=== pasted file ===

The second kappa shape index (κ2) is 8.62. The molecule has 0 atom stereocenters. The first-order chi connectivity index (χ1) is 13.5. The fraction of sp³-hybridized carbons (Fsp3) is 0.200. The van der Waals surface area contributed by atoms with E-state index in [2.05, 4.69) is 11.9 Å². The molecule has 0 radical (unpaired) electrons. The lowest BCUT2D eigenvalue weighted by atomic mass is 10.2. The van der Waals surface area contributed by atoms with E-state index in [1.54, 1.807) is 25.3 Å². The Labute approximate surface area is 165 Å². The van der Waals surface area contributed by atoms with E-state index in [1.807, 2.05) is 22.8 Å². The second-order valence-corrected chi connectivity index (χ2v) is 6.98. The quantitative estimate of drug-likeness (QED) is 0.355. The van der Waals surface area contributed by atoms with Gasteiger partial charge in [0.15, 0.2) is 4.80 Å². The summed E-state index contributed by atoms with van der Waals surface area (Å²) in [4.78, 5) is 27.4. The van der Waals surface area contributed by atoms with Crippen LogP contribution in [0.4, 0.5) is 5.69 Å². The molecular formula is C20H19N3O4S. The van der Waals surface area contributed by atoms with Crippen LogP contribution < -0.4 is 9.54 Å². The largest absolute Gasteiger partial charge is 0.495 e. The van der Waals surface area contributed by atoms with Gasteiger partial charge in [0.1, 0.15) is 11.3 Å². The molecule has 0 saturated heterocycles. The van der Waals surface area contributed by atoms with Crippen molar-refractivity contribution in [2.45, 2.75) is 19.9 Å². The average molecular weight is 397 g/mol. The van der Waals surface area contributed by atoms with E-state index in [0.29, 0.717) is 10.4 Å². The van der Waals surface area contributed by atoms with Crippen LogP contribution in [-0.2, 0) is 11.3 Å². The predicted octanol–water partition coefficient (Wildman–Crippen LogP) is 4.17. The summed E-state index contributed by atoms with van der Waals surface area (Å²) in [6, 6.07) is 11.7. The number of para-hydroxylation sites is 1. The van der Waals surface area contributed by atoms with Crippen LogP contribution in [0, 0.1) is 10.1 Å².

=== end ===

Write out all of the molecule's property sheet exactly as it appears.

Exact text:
The second kappa shape index (κ2) is 8.62. The molecule has 0 atom stereocenters. The first-order chi connectivity index (χ1) is 13.5. The fraction of sp³-hybridized carbons (Fsp3) is 0.200. The van der Waals surface area contributed by atoms with E-state index in [2.05, 4.69) is 11.9 Å². The molecule has 0 radical (unpaired) electrons. The lowest BCUT2D eigenvalue weighted by atomic mass is 10.2. The van der Waals surface area contributed by atoms with E-state index in [1.54, 1.807) is 25.3 Å². The Labute approximate surface area is 165 Å². The van der Waals surface area contributed by atoms with E-state index in [1.807, 2.05) is 22.8 Å². The second-order valence-corrected chi connectivity index (χ2v) is 6.98. The quantitative estimate of drug-likeness (QED) is 0.355. The van der Waals surface area contributed by atoms with Gasteiger partial charge in [0.15, 0.2) is 4.80 Å². The summed E-state index contributed by atoms with van der Waals surface area (Å²) in [4.78, 5) is 27.4. The van der Waals surface area contributed by atoms with Crippen LogP contribution in [0.4, 0.5) is 5.69 Å². The molecular formula is C20H19N3O4S. The van der Waals surface area contributed by atoms with Crippen LogP contribution < -0.4 is 9.54 Å². The largest absolute Gasteiger partial charge is 0.495 e. The van der Waals surface area contributed by atoms with Gasteiger partial charge in [0.1, 0.15) is 11.3 Å². The molecule has 0 saturated heterocycles. The van der Waals surface area contributed by atoms with Crippen molar-refractivity contribution in [2.45, 2.75) is 19.9 Å². The average molecular weight is 397 g/mol. The van der Waals surface area contributed by atoms with E-state index in [0.29, 0.717) is 10.4 Å². The van der Waals surface area contributed by atoms with Crippen LogP contribution in [-0.2, 0) is 11.3 Å². The predicted octanol–water partition coefficient (Wildman–Crippen LogP) is 4.17. The summed E-state index contributed by atoms with van der Waals surface area (Å²) in [6, 6.07) is 11.7. The number of para-hydroxylation sites is 1. The van der Waals surface area contributed by atoms with Crippen LogP contribution in [0, 0.1) is 10.1 Å².